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 (no͞o′mō-thôr′ăks′, nyo͞o′-)
Accumulation of air or gas in the pleural cavity, occurring as a result of disease or injury, or sometimes induced to collapse the lung in the treatment of tuberculosis and other lung diseases.
American Heritage® Dictionary of the English Language, Fifth Edition. Copyright © 2016 by Houghton Mifflin Harcourt Publishing Company. Published by Houghton Mifflin Harcourt Publishing Company. All rights reserved.


1. (Pathology) the abnormal presence of air between the lung and the wall of the chest (pleural cavity), resulting in collapse of the lung
2. (Medicine) med the introduction of air into the pleural cavity to collapse the lung: a former treatment for tuberculosis
Collins English Dictionary – Complete and Unabridged, 12th Edition 2014 © HarperCollins Publishers 1991, 1994, 1998, 2000, 2003, 2006, 2007, 2009, 2011, 2014


(ˌnu məˈθɔr æks, -ˈθoʊr-, ˌnyu-)

the presence of air or gas in the pleural cavity.
Random House Kernerman Webster's College Dictionary, © 2010 K Dictionaries Ltd. Copyright 2005, 1997, 1991 by Random House, Inc. All rights reserved.
ThesaurusAntonymsRelated WordsSynonymsLegend:
Noun1.pneumothorax - abnormal presence of air in the pleural cavity resulting in the collapse of the lung; may be spontaneous (due to injury to the chest) or induced (as a treatment for tuberculosis)
abnormalcy, abnormality - an abnormal physical condition resulting from defective genes or developmental deficiencies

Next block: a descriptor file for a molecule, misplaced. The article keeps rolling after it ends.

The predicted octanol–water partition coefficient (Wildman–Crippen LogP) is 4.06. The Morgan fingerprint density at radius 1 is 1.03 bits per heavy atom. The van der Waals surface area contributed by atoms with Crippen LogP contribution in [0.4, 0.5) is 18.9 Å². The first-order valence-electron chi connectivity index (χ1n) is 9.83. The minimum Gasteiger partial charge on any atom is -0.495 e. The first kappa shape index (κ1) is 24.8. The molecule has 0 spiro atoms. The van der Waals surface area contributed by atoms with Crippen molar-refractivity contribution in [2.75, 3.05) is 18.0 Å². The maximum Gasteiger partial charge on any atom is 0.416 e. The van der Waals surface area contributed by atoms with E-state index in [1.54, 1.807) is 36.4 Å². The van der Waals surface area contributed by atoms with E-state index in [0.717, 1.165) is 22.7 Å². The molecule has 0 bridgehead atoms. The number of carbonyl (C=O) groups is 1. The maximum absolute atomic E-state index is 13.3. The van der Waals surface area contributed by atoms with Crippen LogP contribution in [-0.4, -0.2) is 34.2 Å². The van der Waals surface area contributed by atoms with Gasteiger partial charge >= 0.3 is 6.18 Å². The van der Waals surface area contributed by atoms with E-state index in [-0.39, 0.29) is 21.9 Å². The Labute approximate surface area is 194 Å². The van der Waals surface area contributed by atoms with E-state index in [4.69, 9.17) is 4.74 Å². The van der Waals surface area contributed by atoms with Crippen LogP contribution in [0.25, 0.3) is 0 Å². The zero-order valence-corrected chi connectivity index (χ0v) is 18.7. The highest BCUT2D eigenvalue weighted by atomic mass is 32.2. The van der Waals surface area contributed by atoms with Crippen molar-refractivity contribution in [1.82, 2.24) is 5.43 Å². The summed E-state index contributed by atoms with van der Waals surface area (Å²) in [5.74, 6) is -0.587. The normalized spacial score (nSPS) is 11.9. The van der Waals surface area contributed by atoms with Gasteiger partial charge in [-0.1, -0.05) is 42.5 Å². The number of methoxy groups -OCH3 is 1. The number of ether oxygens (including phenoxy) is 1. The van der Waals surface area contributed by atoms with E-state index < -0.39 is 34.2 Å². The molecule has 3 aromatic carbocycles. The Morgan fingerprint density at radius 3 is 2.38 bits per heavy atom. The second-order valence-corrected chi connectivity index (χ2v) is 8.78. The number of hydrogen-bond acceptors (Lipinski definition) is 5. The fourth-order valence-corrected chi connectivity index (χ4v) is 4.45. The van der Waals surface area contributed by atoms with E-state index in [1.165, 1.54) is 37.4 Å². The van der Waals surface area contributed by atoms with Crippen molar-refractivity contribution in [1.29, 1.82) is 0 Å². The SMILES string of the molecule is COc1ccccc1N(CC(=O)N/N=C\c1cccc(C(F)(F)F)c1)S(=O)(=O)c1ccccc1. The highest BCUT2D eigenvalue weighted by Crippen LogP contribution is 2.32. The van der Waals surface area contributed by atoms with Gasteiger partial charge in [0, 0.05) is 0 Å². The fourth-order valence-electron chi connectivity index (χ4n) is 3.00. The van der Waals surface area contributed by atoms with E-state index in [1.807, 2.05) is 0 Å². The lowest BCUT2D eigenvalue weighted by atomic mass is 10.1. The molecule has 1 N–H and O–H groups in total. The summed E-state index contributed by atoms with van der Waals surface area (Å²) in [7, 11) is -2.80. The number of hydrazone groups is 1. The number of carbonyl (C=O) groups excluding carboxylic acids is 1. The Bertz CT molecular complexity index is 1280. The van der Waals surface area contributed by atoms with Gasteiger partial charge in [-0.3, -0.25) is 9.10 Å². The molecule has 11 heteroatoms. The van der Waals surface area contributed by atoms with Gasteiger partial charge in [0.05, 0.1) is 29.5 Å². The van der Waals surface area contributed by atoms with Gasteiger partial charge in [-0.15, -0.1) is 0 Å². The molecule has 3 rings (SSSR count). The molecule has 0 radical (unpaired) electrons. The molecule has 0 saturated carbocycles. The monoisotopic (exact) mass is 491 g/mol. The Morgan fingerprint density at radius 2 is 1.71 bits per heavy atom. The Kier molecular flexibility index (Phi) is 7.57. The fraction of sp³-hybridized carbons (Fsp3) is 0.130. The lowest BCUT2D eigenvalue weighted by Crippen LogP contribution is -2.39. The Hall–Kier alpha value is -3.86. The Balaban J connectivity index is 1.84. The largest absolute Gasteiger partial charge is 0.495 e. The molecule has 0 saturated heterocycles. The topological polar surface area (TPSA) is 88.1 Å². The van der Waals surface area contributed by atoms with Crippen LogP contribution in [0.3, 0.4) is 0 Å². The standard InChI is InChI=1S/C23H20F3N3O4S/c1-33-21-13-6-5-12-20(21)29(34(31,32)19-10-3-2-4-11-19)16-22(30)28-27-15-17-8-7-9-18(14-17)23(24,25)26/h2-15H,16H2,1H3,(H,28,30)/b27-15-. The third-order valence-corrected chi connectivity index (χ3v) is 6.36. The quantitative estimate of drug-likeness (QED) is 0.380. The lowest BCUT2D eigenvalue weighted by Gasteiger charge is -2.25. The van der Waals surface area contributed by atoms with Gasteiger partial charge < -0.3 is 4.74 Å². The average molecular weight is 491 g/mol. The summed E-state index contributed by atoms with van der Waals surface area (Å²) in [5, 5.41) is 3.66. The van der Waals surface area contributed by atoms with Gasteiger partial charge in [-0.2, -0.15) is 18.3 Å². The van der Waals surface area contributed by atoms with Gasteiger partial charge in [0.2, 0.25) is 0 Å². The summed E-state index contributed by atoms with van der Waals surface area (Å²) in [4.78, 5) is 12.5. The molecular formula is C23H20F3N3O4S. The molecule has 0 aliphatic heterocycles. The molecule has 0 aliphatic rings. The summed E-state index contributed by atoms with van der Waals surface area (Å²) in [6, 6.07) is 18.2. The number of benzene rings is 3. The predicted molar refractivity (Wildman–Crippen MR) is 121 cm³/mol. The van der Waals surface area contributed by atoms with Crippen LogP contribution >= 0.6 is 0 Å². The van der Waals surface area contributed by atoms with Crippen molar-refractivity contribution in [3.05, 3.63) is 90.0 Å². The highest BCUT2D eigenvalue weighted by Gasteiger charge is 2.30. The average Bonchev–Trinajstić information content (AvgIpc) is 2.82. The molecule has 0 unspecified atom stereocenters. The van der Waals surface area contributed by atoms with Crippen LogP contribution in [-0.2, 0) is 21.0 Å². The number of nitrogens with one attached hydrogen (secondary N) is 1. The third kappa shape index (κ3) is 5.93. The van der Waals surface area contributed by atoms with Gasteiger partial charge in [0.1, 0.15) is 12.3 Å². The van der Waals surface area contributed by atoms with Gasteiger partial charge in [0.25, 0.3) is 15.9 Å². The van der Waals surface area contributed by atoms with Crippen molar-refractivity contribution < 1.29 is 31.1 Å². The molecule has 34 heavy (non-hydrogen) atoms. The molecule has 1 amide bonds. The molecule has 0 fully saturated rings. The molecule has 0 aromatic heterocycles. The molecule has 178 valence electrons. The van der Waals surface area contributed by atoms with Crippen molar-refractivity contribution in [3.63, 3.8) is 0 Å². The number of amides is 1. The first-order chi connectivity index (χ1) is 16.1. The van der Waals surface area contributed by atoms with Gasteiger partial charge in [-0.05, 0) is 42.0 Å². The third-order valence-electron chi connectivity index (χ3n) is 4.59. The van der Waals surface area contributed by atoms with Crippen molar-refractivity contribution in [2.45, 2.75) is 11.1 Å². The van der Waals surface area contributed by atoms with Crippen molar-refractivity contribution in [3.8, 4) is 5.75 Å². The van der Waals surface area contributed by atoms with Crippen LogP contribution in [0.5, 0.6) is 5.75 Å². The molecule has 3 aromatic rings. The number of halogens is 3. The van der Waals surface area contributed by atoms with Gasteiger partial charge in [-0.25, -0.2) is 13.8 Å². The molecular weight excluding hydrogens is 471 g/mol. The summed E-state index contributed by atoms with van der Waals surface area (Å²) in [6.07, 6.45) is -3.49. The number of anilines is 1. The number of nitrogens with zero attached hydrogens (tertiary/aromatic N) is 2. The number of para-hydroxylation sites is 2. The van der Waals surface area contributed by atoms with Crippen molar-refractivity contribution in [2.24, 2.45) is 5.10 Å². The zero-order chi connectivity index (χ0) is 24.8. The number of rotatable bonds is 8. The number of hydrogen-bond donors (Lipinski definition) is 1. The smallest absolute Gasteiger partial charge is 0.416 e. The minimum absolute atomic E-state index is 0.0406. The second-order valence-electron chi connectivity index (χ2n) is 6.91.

Based on WordNet 3.0, Farlex clipart collection. © 2003-2012 Princeton University, Farlex Inc.


[ˌnjuːməʊˈθɔːræks] npneumotorace m
Collins Italian Dictionary 1st Edition © HarperCollins Publishers 1995


n. neumotórax, acumulación de aire o gas en la cavidad pleural que resulta en colapso del pulmón afectado;
spontaneous ______ espontáneo;
tension ______ por tensión.
English-Spanish Medical Dictionary © Farlex 2012


n neumotórax m
English-Spanish/Spanish-English Medical Dictionary Copyright © 2006 by The McGraw-Hill Companies, Inc. All rights reserved.
References in periodicals archive ?
No pneumothoraces, episodes of gastric or abdominal distension, mucosal injuries or infections were documented for any of the children receiving HFNC oxygen therapy in the general ward of NSH during the first 12 months of its use.
As a result, a high level of suspicion needs to be maintained in women of childbearing age with recurrent haemoor pneumothoraces, to make the diagnosis.
, in their study, showed success of povidone-iodine (10%) as plerodesing agent.[2] Other studies also showed that povidone-iodine was an effective agent for chemical pleurodesis in patients with recurrent pneumothoraces.[3] Thus, the pleurodesis was established as an easy, safe, and cost-effective treatment using povidone-iodine, being primarily a tropical antiseptic agent, induces inflammation in pleural surfaces to produce pleurodesis but exact process is unknown.
Recently, the necessity of chest drain insertion for a proportion of traumatic pneumothoraces has been challenged.
Vessels will be attenuated, and CLO must be differentiated from pneumothoraces which demonstrate a pleural line and lack bronchovascular markings.
Though the cause of pneumothoraces differ, the single commonality is reversal of pressure in the chest cavity.
Laupland et al., "Factors related to the failure of radiographic recognition of occult posttraumatic pneumothoraces," The American Journal of Surgery, vol.
Dente et al., "Clinical predictors of occult pneumothoraces in severely injured blunt polytrauma patients: a prospective observational study," Injury, vol.
Birt-Hogg-Dube syndrome (BHD) is a rare autosomal dominant disease characterized by skin fibrofolliculomas, pulmonary cysts, spontaneous pneumothoraces, and renal cancers [1].
Additionally, TPP is almost always associated with rib fractures or other evidences of trauma such as large contusions and pneumothoraces [4].